The plot of the episode is based on the story of Michael Fay, an American teenager who was caned in Singapore in 1994 for vandalizing cars. This episode perpetuated a popular myth that the Coriolis effect affects the motion of drains in the Northern and Southern Hemispheres. In reality, the Coriolis effect affects global weather patterns. The amount of water in a toilet or sink is much too small to be affected by it.
During the scene in which Bart calls various locations in the Southern Hemisphere, he calls a car phone belonging to a man who appears to be an elderly version of Adolf Hitler alive in Buenos Aires, referencing the popular conspiracy theory that Hitler faked his death and fled to Argentina after the end of World War II.
When Bart is talking to the boy's father on the phone, he says, "Hey! I think I hear a dingo eating your baby!", referencing the case of Azaria Chamberlain, a ten-week-old baby who was killed by dingoes. The bullfrogs taking over Australia and destroying all the crops is a reference to the cane toad, originally introduced to Australia in order to protect sugar canes from the cane beetle, but became a pest in the country.
When the Simpson family go to an Australian pub, Bart plays with a pocketknife at the table and a man asks him, "You call that a knife?", and as the man draws a spoon from his pocket he says, "This is a knife." The scene is a reference to a famous scene from Crocodile Dundee, in which Mick Dundee is threatened by some thugs with a switchblade, and Mick takes out a bowie knife and says; "That's not a knife; that's a knife!" The Simpson family is shown a slide show by the US Department of State depicting a boarded up cinema with a marquee reading "Yahoo Serious Festival", in reference to the Australian actor and director Yahoo Serious. Wez, one of the characters from the 1981 film Mad Max 2: The Road Warrior, is seen in the Australian mob that chases Bart and Homer to the US Embassy.
The scene where the Simpsons family and the embassy staff get evacuated via helicopter is a reference to the helicopter evacuation of the U.S. Embassy to South Vietnam during the Fall of Saigon, with one shot referencing Hubert van Es's famous photograph of USAID and CIA employees being evacuated by an Air America Huey helicopter from 22 Gia Long Street.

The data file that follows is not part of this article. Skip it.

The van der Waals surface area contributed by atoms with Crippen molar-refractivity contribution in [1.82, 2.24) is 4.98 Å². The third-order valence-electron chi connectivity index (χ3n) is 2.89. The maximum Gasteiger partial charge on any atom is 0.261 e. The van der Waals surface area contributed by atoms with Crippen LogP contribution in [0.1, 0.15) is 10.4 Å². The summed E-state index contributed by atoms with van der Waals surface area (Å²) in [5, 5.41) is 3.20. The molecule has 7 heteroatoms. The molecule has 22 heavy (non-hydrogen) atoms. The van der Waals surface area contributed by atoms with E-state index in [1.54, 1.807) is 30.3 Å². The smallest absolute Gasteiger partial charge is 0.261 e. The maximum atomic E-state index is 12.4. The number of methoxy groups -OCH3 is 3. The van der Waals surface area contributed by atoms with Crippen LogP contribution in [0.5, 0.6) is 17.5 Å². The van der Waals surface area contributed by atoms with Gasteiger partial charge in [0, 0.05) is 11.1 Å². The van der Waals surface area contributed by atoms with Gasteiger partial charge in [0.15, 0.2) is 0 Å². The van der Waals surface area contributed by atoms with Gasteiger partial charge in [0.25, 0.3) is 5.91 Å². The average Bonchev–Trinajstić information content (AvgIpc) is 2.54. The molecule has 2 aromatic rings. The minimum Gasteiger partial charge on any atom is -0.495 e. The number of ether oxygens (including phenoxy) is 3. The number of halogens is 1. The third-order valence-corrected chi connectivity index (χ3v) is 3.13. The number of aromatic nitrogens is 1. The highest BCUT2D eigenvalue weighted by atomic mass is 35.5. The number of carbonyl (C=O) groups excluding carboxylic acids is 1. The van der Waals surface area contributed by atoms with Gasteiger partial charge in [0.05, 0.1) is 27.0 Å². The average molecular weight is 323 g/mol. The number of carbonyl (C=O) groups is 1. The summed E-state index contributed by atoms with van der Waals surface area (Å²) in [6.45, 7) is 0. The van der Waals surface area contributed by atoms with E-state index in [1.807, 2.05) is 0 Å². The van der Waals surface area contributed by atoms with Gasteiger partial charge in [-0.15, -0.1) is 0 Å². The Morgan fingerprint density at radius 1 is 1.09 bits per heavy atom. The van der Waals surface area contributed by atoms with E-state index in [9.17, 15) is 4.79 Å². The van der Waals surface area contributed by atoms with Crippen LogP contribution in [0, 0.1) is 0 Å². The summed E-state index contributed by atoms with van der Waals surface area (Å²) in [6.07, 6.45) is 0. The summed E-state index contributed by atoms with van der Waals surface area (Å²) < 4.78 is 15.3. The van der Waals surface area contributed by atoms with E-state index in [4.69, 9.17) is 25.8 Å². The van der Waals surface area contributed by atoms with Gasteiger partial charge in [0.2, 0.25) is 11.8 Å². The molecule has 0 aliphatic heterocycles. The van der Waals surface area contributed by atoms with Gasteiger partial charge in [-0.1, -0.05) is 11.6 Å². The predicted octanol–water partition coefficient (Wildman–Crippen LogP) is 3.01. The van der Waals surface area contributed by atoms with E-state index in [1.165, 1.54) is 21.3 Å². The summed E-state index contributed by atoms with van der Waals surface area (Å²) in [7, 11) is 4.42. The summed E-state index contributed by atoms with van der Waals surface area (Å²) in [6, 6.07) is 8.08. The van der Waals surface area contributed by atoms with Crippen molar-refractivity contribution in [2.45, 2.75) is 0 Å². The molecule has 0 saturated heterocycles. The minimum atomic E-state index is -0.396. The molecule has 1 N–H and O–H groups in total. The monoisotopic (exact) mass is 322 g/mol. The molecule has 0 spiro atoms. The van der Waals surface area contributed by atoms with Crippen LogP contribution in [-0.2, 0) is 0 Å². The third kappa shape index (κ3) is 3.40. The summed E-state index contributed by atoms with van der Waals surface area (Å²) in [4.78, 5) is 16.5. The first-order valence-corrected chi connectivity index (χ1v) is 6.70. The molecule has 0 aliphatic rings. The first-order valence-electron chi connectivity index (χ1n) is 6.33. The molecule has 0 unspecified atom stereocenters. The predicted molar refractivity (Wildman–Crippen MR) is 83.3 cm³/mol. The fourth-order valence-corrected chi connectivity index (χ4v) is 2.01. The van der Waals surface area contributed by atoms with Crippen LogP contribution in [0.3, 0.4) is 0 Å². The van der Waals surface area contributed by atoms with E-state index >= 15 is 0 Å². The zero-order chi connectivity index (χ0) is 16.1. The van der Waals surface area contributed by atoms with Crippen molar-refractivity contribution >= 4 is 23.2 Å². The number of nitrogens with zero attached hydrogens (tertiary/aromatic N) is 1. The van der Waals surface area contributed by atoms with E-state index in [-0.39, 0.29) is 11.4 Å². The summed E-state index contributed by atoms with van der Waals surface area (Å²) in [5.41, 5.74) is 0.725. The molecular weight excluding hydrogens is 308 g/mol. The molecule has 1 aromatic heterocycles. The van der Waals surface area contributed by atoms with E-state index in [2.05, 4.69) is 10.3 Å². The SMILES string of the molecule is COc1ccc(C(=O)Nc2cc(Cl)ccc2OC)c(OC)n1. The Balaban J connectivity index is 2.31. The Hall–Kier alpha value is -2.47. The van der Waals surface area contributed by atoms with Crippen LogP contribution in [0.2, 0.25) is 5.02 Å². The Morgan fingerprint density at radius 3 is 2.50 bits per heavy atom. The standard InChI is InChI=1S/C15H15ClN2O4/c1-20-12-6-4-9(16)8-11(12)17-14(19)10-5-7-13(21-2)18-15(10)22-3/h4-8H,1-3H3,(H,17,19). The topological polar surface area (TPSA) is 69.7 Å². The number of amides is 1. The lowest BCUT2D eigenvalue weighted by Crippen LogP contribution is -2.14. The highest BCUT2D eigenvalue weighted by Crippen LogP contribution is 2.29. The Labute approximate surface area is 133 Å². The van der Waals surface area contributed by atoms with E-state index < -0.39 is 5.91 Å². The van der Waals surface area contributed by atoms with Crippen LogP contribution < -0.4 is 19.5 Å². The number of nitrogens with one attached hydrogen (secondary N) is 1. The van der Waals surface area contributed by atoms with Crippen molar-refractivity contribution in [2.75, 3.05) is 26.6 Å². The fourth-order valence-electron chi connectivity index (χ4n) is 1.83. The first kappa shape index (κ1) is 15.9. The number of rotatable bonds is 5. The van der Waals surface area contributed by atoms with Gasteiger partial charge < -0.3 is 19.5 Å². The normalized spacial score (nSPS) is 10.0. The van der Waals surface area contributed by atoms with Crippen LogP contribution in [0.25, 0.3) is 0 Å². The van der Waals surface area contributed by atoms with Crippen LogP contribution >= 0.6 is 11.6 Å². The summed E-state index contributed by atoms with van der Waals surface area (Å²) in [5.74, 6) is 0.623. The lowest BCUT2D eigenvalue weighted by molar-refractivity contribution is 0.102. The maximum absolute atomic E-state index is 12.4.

In its original broadcast, "Bart vs. Australia" finished 56th in the ratings for the week of February 13–19, 1995, with a Nielsen rating of 9.1. It was the fourth highest rated show on Fox that week. The episode has since become study material for sociology courses at the University of California, where it is used to "examine issues of the production and reception of cultural objects, in this case, a satirical cartoon show", and to figure out what it is "trying to tell audiences about aspects primarily of American society, and, to a lesser extent, about other societies".
Since airing, the episode has received positive reviews from fans and television critics.
In a DVD review of the sixth season, Ryan Keefer said "all the Australian jabs you expect to have here are present. Bart's international incident is hilarious, from top to bottom. The phone calls he makes to other countries (particularly Buenos Aires) are fantastic. This is one of the more under appreciated episodes in the series' run."
Reaction in Australia
The episode received a mixed reception in Australia, with some Australian fans saying the episode was a mockery of their country. Shortly after it had aired, the Simpsons staff received over 100 letters from Australians who were insulted by the episode. They also received letters from people complaining about the Australian accents used in the episode that "sounded more like South African accents". The Simpsons writer and producer Mike Reiss claimed that this episode is Australia's least favorite, and that "whenever we have the Simpsons visit another country, that country gets furious, including Australia". He claimed that they were "condemned in the Australian Parliament after the episode had aired".
The Newcastle Herald's James Joyce said he was shocked when he first saw the episode: "Who are the Americans trying to kid here? I agree Australia has its faults, as does any other country. But laughing in our face about it, then mocking our heritage was definitely not called for. It embarrassed and degraded our country as well as making us look like total idiots". Warren Martyn and Adrian Wood, the authors of the book I Can't Believe It's a Bigger and Better Updated Unofficial Simpsons Guide, advised that the episode is "best if watched with Australians who will be, perhaps understandably, aggrieved at their portrayal. After the attack on the French, this is a vicious, unkind, offensive and wonderfully amusing slaughter of Australian culture by the makers of The Simpsons."
David Mirkin, who produced the episode, responded to the criticism in an interview with The Newcastle Herald by saying: "We like to have the Simpsons, the entire family, travel and this was the beginning of that. Australia was a fantastic choice because it has lots of quirky visual things. And it's a country that is really very close to America, very in sync with America. We are so similar but yet there are all these fantastic differences, familiar yet twisted. It was intentional to make it very inaccurate. That was our evil side coming out: We'll take our knowledge of Australia and we'll twist it around to stimulate an audience and annoy them at the same time." Despite being criticized for mocking the country, the episode received positive reviews from Australians, too. Jim Schembri of the Australian newspaper The Age named it the funniest episode ever.
In the episode, Tobias' father refers to Australian dollars as "dollarydoos", leading to a petition on change.org to change the name of the Australian currency to dollarydoos. The petition claims that the name change will stimulate the struggling Australian economy. When the petition had closed, it had received 69,574 signatures.